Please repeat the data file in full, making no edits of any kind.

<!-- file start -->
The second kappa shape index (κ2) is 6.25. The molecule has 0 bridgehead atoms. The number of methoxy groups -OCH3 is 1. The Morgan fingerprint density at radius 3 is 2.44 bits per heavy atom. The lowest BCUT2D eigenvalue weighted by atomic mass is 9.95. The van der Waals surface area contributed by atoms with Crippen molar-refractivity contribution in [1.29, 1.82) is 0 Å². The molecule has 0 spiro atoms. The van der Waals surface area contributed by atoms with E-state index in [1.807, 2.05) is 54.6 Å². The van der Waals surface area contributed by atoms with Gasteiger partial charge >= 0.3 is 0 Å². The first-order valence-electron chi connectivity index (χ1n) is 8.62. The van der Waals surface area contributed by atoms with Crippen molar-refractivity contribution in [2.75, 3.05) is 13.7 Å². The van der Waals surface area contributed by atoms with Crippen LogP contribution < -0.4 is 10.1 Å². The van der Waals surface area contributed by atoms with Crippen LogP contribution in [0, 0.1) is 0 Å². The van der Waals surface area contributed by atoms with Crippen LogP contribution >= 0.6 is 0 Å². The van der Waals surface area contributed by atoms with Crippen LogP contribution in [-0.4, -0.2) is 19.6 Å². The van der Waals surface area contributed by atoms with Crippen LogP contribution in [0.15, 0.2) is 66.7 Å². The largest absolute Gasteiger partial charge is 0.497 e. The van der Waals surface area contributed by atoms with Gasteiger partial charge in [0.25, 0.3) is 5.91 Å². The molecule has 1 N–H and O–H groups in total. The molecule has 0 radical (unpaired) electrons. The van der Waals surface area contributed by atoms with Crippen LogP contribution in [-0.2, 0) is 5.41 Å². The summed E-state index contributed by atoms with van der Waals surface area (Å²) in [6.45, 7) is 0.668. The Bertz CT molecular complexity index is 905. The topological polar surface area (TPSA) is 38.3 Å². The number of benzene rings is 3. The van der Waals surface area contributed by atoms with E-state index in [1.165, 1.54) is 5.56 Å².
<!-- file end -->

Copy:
The second kappa shape index (κ2) is 6.25. The molecule has 0 bridgehead atoms. The number of methoxy groups -OCH3 is 1. The Morgan fingerprint density at radius 3 is 2.44 bits per heavy atom. The lowest BCUT2D eigenvalue weighted by atomic mass is 9.95. The van der Waals surface area contributed by atoms with Crippen molar-refractivity contribution in [1.29, 1.82) is 0 Å². The molecule has 0 spiro atoms. The van der Waals surface area contributed by atoms with E-state index in [1.807, 2.05) is 54.6 Å². The van der Waals surface area contributed by atoms with Gasteiger partial charge >= 0.3 is 0 Å². The first-order valence-electron chi connectivity index (χ1n) is 8.62. The van der Waals surface area contributed by atoms with Crippen molar-refractivity contribution in [2.75, 3.05) is 13.7 Å². The van der Waals surface area contributed by atoms with Crippen LogP contribution < -0.4 is 10.1 Å². The van der Waals surface area contributed by atoms with Crippen LogP contribution in [0, 0.1) is 0 Å². The van der Waals surface area contributed by atoms with Crippen LogP contribution >= 0.6 is 0 Å². The van der Waals surface area contributed by atoms with Crippen LogP contribution in [-0.4, -0.2) is 19.6 Å². The van der Waals surface area contributed by atoms with Crippen LogP contribution in [0.15, 0.2) is 66.7 Å². The largest absolute Gasteiger partial charge is 0.497 e. The van der Waals surface area contributed by atoms with Gasteiger partial charge in [0.25, 0.3) is 5.91 Å². The molecule has 1 N–H and O–H groups in total. The molecule has 0 radical (unpaired) electrons. The van der Waals surface area contributed by atoms with Crippen LogP contribution in [-0.2, 0) is 5.41 Å². The summed E-state index contributed by atoms with van der Waals surface area (Å²) in [6.45, 7) is 0.668. The Bertz CT molecular complexity index is 905. The topological polar surface area (TPSA) is 38.3 Å². The number of benzene rings is 3. The van der Waals surface area contributed by atoms with E-state index in [1.165, 1.54) is 5.56 Å².